Amy Mollett, Avery Hancock and Paul Rainford take a look at the week in political blogging.

Saturday 8th and Sunday 9th January

Sunder Katwala at Left Foot Forward looks at changing attitudes to ‘fair cuts’.

Political Betting asks whether the Oldham and Saddleworth by-election could reverse Ed Miliband’s ratings slump.

Liberal Conspiracy investigates violent rhetoric in US political culture, after the attempted assassination of Gabrielle Giffords.

As this year will see the first free schools open ,Tribune covers a survey of 1,021 parents by YouGov for the National Union of Teachers (NUT) in which 73 per cent were either against or not sure about Michael Gove’s free schools strategy.

Monday 10th January

Thetorydiary considers three opinion surveys from the weekend which all point to a rejection of a Lib-Con coalition at the next election, while Left Foot Forward notes that the government will be ‘judged by their actions’ on the issues of bankers’ bonuses and bonus taxes.

Liberal Conspiracy believes that a reduction in employment rights will not lead to a boost in employment.

Dave Hill shines a light on the economics of selling London to the world.

Tuesday 11th January

The Adam Smith Institute Blog supports including and expanding Labour’s 6 Month Offer programme in the Coalition’s plans to reduce unemployment.

Guido Fawkes says ‘No! No! No!’ to the new Europe Bill which opens up questions about how much control the parliament gives to the EU and how much it gives the UK’s judiciary. Nick Robinson finds the discussion on limiting ‘wiggle room’ has actually frightened Eurosceptics

The Lib Dems have been dealt a blow by the Tories’ refusal to curb bank bonuses; Staggers reminds us of Osborne’s tough words on the issue while in opposition.

Harry’s place finds that support for AV is falling but is unsurprised that voters are not signing on to Nick Clegg’s ‘pet project,’ given Labour’s edge in the Oldham and Saddleworth by-elections.

Next Left ponders whether the Commons can expel ‘errant MPs’ like Eric Illsley even if he does not resign.

Wednesday 12th January

Mack Pack digs deeper into the troubled relationship between the Freedom of Information Act and the royal family.

In an interview with Staggers Julian Assange declares China, rather than the US,  the ‘technological enemy” of WikiLeaks

The first PMQs of the new year was a draw, according to Ian Martin. Bankers’ bonuses were the main issue of contention.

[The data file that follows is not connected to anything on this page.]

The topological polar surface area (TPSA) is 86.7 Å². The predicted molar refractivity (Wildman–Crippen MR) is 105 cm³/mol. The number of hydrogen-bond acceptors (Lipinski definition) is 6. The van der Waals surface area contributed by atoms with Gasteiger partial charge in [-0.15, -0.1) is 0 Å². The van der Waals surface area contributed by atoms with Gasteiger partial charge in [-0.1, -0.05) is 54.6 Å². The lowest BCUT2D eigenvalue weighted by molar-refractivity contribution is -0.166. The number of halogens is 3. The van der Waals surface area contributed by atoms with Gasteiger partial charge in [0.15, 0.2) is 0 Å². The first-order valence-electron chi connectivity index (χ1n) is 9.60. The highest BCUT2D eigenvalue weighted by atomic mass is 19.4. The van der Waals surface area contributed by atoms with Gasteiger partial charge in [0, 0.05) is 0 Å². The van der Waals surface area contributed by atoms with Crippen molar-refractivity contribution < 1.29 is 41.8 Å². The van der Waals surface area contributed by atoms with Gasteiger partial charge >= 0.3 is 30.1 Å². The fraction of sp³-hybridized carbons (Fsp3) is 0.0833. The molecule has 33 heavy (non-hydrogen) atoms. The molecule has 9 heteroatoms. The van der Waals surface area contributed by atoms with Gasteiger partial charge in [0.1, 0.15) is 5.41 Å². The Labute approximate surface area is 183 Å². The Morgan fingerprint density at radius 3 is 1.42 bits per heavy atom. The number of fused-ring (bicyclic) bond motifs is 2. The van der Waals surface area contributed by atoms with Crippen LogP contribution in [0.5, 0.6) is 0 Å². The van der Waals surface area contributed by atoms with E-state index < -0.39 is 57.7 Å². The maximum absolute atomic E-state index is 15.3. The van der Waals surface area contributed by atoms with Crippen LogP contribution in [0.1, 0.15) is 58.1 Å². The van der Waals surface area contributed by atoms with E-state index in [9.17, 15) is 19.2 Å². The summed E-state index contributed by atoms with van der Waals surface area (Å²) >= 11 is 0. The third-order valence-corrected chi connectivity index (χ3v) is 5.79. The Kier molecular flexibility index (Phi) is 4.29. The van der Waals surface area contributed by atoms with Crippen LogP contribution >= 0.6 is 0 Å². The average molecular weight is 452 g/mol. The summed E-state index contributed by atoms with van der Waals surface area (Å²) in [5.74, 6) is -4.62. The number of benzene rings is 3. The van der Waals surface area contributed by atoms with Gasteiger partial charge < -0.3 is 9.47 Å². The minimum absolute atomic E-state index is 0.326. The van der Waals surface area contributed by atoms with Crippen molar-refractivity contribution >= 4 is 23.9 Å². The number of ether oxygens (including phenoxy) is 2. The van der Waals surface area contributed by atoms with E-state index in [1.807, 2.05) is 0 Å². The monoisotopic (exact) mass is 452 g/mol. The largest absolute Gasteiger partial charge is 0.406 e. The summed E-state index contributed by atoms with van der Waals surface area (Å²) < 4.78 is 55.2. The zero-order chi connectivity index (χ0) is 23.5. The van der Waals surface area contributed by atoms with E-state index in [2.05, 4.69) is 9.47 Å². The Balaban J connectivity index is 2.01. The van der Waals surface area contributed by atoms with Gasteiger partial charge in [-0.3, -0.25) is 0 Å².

Liberal Bureaucracy updates on the Treasury’s PAYE fiasco and what happened next, and the key facts from the IFS’ report on the impact of Iain Duncan Smith’s Universal Tax Credit are available on Westminster blog.

Thursday 13th January

Left Foot Forward reports that three quarters of English pupils face a funding cut as Liberal Conspiracy argues that Cameron’s job creation claims are questionable.

As concerns continue to mount over Alan Johnson’s suitability for the shadow chancellor role, Ed Miliband distances himself from Ed Balls’ economic strategy.

The TUC wonders why the DWP is not worried about disincentivising second earners from work.

The Liberal Democrat Voice blogs on the PCC’s probe into The Telegraph’s undercover sting on Liberal Democrat MPs, and The Coffee House comments on the death of the Liberal Democrats.

Next Left analyses the battle to win the electoral support of middle Britain – or ‘alarm clock Britain’ as Nick Clegg would have it.

Friday 14th January

Keynesian Liberal unpicks the Oldham and Saddleworth by-election result for the Liberal Democrats, as Next Left attempts to give further perspective and The Coffee House offers its own reflections.

Michael White looks at what the by-election result means for the respective party leaders and Liberal Conspiracy investigates Ed Miliband’s battle with the media over the narrative of his leadership.

Thetorydiary calls for an end to chummy ‘rose garden’ politics in the coalition as Baroness Warsi takes on the Tory right.

Dave Hill blogs on the politics of tube strikes and Robert Peston takes a look at the government’s Plan B in dealing with industrial action.

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